Last week I spoke about the future of early learning in federal education policy at the annual policy symposium of the National Association of Child Care Resource & Referral Agencies.
While early learning has long been included in the Elementary and Secondary Education Act (ESEA), whose latest iteration is No Child Left Behind, it has not had a major role. For example, states and districts are allowed to use Title I funding to support children from low-income families from birth through grade 12, but experts estimate that less than 3 percent of Title I funds are used for children under the age of 5. But the limited inclusion of early learning could be changing. Members of Congress and the Obama administration have shown an interest in including more of a focus on early learning in federal education legislation, specifically in the next reauthorization of ESEA.
As we’ve written before, ESEA reauthorization is five years overdue. There wasn’t much movement toward reauthorization until last year, when the House and Senate education committees began drafting legislation. Senator Tom Harkin (D-IA) introduced a comprehensive ESEA bill that includes more of a focus on early learning. In the House, Rep. John Kline (R-MN) introduced five ESEA bills that would change specific sections of NCLB, but do not expand the role of early learning.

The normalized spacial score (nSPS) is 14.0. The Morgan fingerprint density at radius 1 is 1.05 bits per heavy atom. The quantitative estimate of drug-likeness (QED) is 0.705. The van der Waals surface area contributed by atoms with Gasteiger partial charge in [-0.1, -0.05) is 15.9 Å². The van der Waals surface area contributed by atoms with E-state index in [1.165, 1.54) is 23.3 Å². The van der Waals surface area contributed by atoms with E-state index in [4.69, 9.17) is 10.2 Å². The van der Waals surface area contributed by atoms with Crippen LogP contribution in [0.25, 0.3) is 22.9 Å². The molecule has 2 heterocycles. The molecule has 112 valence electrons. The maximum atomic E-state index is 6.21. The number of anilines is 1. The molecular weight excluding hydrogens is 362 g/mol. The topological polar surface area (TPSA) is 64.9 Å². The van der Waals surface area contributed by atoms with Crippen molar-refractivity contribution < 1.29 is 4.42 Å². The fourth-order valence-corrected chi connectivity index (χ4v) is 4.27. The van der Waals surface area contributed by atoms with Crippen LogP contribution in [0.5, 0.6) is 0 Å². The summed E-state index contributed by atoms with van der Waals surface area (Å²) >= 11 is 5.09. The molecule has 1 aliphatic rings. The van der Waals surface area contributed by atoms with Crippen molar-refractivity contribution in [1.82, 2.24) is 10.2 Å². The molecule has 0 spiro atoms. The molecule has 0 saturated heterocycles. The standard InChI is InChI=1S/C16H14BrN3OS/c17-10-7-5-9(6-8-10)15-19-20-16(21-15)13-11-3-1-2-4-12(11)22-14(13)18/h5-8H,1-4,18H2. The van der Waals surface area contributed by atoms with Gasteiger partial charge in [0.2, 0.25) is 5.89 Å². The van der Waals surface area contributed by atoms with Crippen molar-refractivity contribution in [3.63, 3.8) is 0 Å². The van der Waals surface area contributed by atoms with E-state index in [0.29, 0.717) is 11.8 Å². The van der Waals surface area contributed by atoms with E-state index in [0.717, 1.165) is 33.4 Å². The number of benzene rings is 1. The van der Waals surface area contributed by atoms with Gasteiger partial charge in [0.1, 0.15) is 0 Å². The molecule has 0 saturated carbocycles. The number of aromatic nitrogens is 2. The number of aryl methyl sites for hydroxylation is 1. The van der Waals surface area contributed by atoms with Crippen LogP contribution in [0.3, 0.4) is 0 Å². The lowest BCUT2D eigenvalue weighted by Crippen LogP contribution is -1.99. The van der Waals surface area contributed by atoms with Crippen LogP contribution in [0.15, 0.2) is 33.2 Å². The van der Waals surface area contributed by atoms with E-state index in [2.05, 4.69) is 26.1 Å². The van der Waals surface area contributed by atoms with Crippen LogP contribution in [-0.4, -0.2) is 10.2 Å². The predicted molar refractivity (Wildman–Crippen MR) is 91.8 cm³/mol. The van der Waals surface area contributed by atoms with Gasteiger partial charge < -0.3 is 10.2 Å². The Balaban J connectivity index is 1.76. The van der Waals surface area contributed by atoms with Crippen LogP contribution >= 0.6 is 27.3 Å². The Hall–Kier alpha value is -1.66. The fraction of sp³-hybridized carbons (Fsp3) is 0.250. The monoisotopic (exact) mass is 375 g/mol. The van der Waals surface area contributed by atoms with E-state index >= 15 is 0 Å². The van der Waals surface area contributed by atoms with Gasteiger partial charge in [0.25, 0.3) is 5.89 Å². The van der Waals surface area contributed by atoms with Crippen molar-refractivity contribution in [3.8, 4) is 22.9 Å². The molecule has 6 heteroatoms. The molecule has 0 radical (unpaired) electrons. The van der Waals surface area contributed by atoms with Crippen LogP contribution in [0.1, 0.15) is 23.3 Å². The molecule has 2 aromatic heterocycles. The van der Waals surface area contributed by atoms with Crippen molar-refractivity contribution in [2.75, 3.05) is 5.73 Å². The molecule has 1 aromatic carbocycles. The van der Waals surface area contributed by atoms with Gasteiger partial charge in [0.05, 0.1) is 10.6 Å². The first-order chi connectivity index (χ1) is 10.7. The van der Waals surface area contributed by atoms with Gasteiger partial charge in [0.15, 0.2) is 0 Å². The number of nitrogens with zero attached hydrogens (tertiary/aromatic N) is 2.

For the time being, both the House and Senate bills are stalled, and due to the upcoming November election, it doesn’t look like ESEA will be reauthorized this year. The make-up of Congress – and who is elected President – will play a significant role in how early learning will or will not be included in the next ESEA.
You can read my entire presentation here.